There once was a man from the store. Let me rephrase this: he was a man, to be sure, but his store lacked attributes to be a proper store. He had never sold anything, and more importantly, his cash register was regularly spotted 'taking the waters at Vichy' - hence, it could not deal with the metric system. In any case, he was constantly losing money because of the faulty - though rather dashing - machine. Her habits included keeping her money-drawer closed uncouthly long, until the man from the store started thinking it was stuck; just before impact with the paper-weight, Mrs Register (aka The Monkey Thief (she once closed her 'drawer shut on a miniature monkey belonging to a Madam from Brussels (who called him her pleasure-scratcher))) would move her springs and release. This release was often paired with moaning, however unnoticeable to the untrained ear.
Customers - if you can call the masses who flocked, in a flocking way, to the store - came and went, without buying much, as stated. There was a theoretical upper limit as to what could be purchased: a can was possible, but not in conjunction with a tin. There were other combinations, but they have been forgotten. The store was open at regular hours, so to those hippies out there who think it was an art-project, possibly state-funded, you are all wrong. There was no such thing where the man lived - a happy place.
Nevertheless, the man was well-off, as he knew what not to sell better than anyone else around. This advantage, some would say difference (but that seems to be a dirty french word to me), gave him an edge. His edge, based on a constant itch, was a sign of a sublime mess. Hence, people were rushing through his store door.
Back in the store, the man was often seen avoiding stocking. As he was pursuing his profession, the latest in what-not-to-sell became such a success, people were drawn in, some would say barged in. The result for many a novice store-man would be disastrous, but not to our man. He knew what not to buy at the exact right moment. The real beauty of it all was his warehouse: it was neatly organised, on shelves and in precise stacks, with numbers and barcodes. But there was no obvious logic to his classification; because that would have been too Prussian, like the pursuit of a logic argument in a pub. People sometimes forget who they are, supposedly.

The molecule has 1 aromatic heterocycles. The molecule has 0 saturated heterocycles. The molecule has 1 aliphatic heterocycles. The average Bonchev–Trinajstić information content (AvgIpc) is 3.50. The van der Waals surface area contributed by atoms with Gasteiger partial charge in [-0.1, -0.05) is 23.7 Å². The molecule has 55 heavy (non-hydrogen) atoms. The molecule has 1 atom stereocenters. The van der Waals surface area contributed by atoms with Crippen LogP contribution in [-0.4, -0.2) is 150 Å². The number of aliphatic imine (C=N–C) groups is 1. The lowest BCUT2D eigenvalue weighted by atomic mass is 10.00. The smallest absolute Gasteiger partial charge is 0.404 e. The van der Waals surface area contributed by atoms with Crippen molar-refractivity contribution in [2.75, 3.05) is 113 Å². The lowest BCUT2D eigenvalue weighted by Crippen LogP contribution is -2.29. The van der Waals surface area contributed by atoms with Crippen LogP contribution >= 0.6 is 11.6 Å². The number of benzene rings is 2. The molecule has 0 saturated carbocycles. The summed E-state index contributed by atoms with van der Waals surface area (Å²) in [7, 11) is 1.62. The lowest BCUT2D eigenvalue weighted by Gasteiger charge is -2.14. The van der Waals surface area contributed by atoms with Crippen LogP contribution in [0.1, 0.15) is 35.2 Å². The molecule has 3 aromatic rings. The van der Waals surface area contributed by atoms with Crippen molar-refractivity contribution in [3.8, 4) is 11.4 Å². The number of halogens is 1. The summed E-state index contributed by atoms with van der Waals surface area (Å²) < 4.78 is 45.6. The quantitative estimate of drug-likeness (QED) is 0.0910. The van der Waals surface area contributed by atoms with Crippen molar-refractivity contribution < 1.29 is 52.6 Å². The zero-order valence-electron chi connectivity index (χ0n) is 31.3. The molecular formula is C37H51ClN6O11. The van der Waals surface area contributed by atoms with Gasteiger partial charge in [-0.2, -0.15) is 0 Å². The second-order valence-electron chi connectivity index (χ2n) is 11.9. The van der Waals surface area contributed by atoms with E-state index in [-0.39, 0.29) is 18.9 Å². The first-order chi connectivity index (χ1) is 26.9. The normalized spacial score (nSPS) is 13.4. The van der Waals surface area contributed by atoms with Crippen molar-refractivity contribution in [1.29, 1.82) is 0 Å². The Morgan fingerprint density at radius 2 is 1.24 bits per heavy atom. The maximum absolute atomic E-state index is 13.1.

The man didn't like chitchat - he loathed people leaning in and going on about the weather, or some other embarrassing piece of 'news'. Some kept asking about his Register, but that was a no-no: She did what she needed to do, anything else was pretentious mouthing-off.
However, there was a hair in the butter, and no one could have predicted what followed (it brings this hapless story to an end, I assure you). There was the obligate market day, when everyone who was living in woodwork, would come out (an odious business, like the unlucky visit to the zoo when the hippos are in heat). Some of these unqualified shoppers accidentally visited the man's shop, asking for a pair of wellies or a sack of fertilizer. These items were not for sale, obviously, and labeled 'for display only'. It was the man's revenge on the people from the charity stores, who put that kind of dreaded sign on all the luggage and musical instruments. A terrible business indeed.